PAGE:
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"Whispering gallery" biosensor detects the smallest viruses

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August 28, 2012

The Whispering Gallery in St. Paul's Cathedral (Image: Femtoquake /CC 3.0)

The Whispering Gallery in St. Paul's Cathedral (Image: Femtoquake /CC 3.0)

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What do St. Paul’s Cathedral and Itzhak Perlman have to do with faster diagnosis of diseases? Quite a lot, actually. Researchers led by Professor Stephen Arnold at Polytechnic Institute of New York University have developed an ultra-sensitive biosensor that is designed to inexpensively identify viruses in a doctor’s office in a matter of minutes instead of the weeks needed by conventional techniques. The biosensor can detect the even the smallest RNA virus particle, MS2, which weighs only six attograms (10-18 grams).

The Whispering Gallery-Mode Biosensor, to give it its proper name, derives its name from the famous Whispering Gallery under the dome of London’s St. Paul’s Cathedral. There a visitor can whisper next to the circular gallery wall and the curvature of the wall carries the sound around the gallery and the whisper can be heard clearly anywhere along the circumference. The shape of the wall holds the soundwaves next to it and bounces them around in a tight pattern.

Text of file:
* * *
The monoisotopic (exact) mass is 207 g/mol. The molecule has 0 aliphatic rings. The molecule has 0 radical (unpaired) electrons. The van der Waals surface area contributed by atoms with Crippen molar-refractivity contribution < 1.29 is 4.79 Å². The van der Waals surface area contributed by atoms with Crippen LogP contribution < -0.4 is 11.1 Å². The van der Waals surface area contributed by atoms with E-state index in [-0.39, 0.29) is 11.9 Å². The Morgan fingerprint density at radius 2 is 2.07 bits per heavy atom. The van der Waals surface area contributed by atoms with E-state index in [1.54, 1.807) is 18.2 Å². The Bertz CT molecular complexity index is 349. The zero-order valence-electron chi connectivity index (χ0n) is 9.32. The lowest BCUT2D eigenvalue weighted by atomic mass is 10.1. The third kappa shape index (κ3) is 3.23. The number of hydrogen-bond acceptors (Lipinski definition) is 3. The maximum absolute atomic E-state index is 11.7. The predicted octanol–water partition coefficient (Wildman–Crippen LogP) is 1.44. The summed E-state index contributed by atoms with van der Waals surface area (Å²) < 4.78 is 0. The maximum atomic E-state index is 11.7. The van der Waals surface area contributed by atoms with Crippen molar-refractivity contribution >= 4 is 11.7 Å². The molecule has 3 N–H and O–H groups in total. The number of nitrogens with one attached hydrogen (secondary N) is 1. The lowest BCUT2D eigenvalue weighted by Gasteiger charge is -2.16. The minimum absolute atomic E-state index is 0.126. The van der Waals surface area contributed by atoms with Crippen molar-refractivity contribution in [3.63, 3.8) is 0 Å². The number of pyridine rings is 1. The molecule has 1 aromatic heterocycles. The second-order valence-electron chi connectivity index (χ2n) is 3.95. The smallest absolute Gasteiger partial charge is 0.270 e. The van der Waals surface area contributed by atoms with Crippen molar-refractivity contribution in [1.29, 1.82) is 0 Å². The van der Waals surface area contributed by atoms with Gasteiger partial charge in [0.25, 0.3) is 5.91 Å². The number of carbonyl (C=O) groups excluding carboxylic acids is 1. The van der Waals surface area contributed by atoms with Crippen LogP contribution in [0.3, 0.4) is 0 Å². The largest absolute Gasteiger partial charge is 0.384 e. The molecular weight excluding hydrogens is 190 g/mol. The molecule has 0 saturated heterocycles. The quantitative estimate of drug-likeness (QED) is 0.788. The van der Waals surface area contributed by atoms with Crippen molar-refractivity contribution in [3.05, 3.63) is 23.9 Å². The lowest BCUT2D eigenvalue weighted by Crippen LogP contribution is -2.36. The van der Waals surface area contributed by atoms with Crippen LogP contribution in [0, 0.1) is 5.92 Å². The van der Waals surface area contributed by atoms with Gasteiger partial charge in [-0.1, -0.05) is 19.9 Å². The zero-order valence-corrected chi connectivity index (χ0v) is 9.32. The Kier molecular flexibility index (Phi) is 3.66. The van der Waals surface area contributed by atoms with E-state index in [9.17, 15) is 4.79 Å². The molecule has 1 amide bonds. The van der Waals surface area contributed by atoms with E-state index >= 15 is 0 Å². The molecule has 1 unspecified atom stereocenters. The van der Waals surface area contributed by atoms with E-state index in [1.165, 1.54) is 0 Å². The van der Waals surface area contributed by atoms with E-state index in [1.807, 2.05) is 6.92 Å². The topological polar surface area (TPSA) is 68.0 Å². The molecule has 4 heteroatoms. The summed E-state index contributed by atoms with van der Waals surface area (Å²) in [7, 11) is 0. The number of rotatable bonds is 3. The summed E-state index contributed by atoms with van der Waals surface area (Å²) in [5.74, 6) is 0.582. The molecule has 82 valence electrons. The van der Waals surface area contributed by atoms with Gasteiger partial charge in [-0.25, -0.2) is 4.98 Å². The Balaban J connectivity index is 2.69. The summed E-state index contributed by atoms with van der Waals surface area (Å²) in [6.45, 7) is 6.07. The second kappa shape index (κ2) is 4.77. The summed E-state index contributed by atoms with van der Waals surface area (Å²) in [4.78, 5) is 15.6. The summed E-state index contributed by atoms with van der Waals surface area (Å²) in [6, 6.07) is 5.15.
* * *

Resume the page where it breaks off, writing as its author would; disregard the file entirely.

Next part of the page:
The Whispering Gallery-Mode Biosensor works on the same principle, only using light instead of sound. The heart of the sensor is a glass microsphere. A tunable laser is led into the sphere with a fiberoptic cable and the beam shoots around the curve of the ball like sound in the Whispering Gallery until it covers every point of the sphere. If there are any viral particles in contact with the sphere, this changes its resonant properties, which affects the laser. The resulting shift in resonant frequency can then be measured. This effect is enhanced by coating the microsphere with gold nanoparticles, which can be treated to attract specific proteins or viruses.

Professor Stephen Arnold (Image: NYU-Pol)
Professor Stephen Arnold (Image: NYU-Pol)

The idea behind this came when Arnold was watching a performance of the violinist Itzhak Perlman: “I was watching Perlman play,” said Arnold. “And suddenly I wondered what would happen if a particle of dust landed on one of the strings. The frequency would change slightly, but the shift would be imperceptible. Then I wondered what if something sticky was on the string that would only respond to certain kinds of dust?”

The biosensor has been patented and is currently undergoing commercial development. As for Arnold and his team, they are tweaking the sensor to detect single proteins. If this can be achieved, Arnold believes that detecting antibody proteins that the body creates in response to viruses will allow diseases to be caught and treated much sooner.

The team's findings are described in the most recent issue of Applied Physics Letters.

Source: Polytechnic Institute of New York University

About the Author
David Szondy David Szondy is a freelance writer based in Monroe, Washington. An award-winning playwright, he has contributed to Charged and iQ magazine and is the author of the website Tales of Future Past.   All articles by David Szondy
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